United States District Court, N.D. Illinois, Eastern Division
July 20, 2004.
EQUAL EMPLOYMENT OPPORTUNITY COMMISSION, Plaintiff, and CATHERINE COPELLO and ALLISON KENNEDY, Plaintiffs-Intervenors,
CUSTOM COMPANIES, INC., CUSTOM EXECUTIVE GROUP, INC. and CUSTOM DISTRIBUTION NETWORK, INC. Defendants.
The opinion of the court was delivered by: HARRY LEINENWEBER, District Judge
MEMORANDUM OPINION AND ORDER
Before the Court is the EEOC's Motion for Entry of a Protective
Order and Motion to Compel Defendant to Produce a Witness
Pursuant to Rule 30(b)(6). Custom Companies has agreed to produce
the Rule 30(b)(6) witness, and thus that Motion is denied as
The EEOC moves for a protective order barring Defendants from
proceeding with state court litigation against a class member,
who will be identified as "Doe" in this opinion. The EEOC raises
two arguments in support of its motion. First, the EEOC claims
that the state court litigation is retaliatory and will cause
irreparable harm to Doe and the EEOC. Second, the EEOC contends
that the state court litigation violates the protective order in
The overall facts are undisputed. Doe performed services for
Custom from approximately October 2000 to November 2001. On
November 20, 2003, counsel for Custom sent a letter to the EEOC
requesting that Doe be dropped from the class because she
purportedly had been an independent contractor and not an
employee. The next day, on November 21, 2003, corporate counsel
for Custom sent a letter to Doe demanding return of approximately
$19,000, which Custom claimed was the excess amount that Doe had
drawn as an advance against commissions, but had failed to repay
when her work ended in November 2001. Custom apparently did not
request these funds at any point during the two years following
Doe's departure. In December 2003, the EEOC sent a letter to
counsel for Custom warning that it considered the threats of
litigation against Doe to be retaliatory and in violation of the
protective order. In May 2004, Custom filed suit against Doe in
Illinois state court, seeking return of the excess funds.
The EEOC's request for a protective order here is effectively a
demand for an injunction aimed at the state court proceedings.
Basic concepts of federalism, coupled with the controlling case law, instruct that only in the rarest of circumstances will a
federal court interfere with the right of a state court to
adjudicate state interests. A federal court may enjoin a
lawsuit if it is retaliatory and baseless. See, e.g., Bill
Johnsons' Restaurant v. NLRB, 461 U.S. 731 (1983). If the
lawsuit has any reasonable basis in fact or law, a federal court
cannot intrude in the state court proceedings. See id. at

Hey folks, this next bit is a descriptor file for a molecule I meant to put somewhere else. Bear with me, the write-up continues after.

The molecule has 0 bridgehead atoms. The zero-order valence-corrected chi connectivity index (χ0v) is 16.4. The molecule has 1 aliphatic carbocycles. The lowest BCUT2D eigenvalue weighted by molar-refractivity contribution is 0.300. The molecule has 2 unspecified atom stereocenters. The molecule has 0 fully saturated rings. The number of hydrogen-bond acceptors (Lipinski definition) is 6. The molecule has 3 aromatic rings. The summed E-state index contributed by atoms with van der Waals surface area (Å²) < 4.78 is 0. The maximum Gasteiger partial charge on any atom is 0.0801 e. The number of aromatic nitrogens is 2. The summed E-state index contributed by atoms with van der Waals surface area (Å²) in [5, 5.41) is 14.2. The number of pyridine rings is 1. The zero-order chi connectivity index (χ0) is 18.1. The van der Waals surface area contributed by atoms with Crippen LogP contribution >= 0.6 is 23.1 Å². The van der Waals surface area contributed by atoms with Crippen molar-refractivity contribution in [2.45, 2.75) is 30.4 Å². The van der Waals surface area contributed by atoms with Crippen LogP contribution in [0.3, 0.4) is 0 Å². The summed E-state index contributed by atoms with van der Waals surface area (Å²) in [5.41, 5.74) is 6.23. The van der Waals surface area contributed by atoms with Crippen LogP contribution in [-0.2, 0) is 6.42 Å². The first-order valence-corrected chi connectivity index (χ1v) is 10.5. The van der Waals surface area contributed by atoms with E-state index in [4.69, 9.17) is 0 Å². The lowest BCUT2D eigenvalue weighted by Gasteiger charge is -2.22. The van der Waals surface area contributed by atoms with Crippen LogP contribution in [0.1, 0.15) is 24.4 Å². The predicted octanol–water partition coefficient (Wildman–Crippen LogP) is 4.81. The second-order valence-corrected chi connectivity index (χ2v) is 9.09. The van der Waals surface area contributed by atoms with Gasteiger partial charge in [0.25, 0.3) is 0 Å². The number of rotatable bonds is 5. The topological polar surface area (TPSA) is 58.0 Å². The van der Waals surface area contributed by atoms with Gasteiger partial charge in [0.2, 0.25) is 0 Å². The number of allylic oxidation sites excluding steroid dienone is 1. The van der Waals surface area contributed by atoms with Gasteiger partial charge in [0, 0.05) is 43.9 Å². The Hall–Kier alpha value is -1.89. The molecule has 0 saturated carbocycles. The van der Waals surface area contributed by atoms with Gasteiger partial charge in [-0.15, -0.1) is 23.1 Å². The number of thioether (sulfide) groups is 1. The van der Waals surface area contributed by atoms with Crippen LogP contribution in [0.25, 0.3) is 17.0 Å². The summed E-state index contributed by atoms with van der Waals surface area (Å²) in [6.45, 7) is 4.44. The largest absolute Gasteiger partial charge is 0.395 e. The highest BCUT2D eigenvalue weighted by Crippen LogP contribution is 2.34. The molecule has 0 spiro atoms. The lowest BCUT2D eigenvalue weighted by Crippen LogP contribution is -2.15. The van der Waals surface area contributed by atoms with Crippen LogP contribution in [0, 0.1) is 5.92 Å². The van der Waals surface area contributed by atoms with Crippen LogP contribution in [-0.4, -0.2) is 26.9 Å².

748-749. In addition to demonstrating that the challenged
litigation is baseless, the party seeking an injunction must also
show "equitable entitlement to an injunction," including
irreparable harm. Ramsden v. Agribank, FCB, 214 F.3d 865, 869
(7th Cir. 2000).
The EEOC argues that the state court action at issue here is
retaliatory and groundless. The EEOC notes that Custom ignored
Doe's purported obligation until after the EEOC filed suit. In
addition, Custom filed suit only after it failed to convince the
EEOC to drop Doe from the class. The EEOC also claims that Custom
has never filed a similar suit against any of its previous sales
representatives. Finally, the EEOC notes that although the state
court action alleges a breach of contract, Custom fails to attach
any contract to the complaint.
This, alone, cannot justify the injunctive relief requested
here. There is no argument that Doe indeed drew an excess against
her commissions. Doe may have valid affirmative defenses, such as
waiver, laches, or estoppel, but nonetheless Custom's complaint on its face is not so devoid of all merit to allow this Court
to interfere with the state court proceedings.
This is not to say, however, that Doe or the EEOC are without
potential recourse in the present lawsuit. Although the authority
provided by the EEOC does not support the extreme act of
enjoining state court litigation, it does establish that the EEOC
may be able to use Custom's acts as evidence of impermissible
retaliation. The nature and timing of Custom's actions appear to
be, in charitable terms, somewhat curious. A jury may view these
actions in even less charitable light. The Court, of course,
expresses no opinion on the legal significance, if any, of
Custom's acts, but rather notes only that Custom proceeds at its
own peril in this litigation.
Finally, the EEOC also argues that the state court proceeding
violates the governing protective order in this case. The parties
disagree about the scope of the governing protective order.
Unfortunately, neither party attaches transcripts of any of the
court dates during which the parameters of the protective order
were discussed. In any event, even when considering the EEOC's
version of the protective order, the operative language there
does not support the type of relief that the EEOC requests. It
states, in pertinent part: "Defendant . . . shall not have any
contact with an identified class member regarding the
allegations or defenses raised in this case." EEOC Reply Br.,
Ex. B, par. 11 (emphasis added). The plain terms of this provision indicate that
Defendants are barred solely from any discussion with identified
class members regarding the claims and defenses in this matter.
This is not a wholesale prohibition against any and all
communications otherwise, it would operate as a de facto
injunction prohibiting Custom from pursuing any potential legal
action, irrespective of the merit of such action. As noted above,
this Court does not have such plenary powers.
For the foregoing reasons, the EEOC's Motion for a Protective
Order is DENIED. The Motion to Compel Defendant Custom
Companies to Produce a Witness Pursuant to Rule 30(b)(6) is
DENIED AS MOOT. IT IS SO ORDERED.
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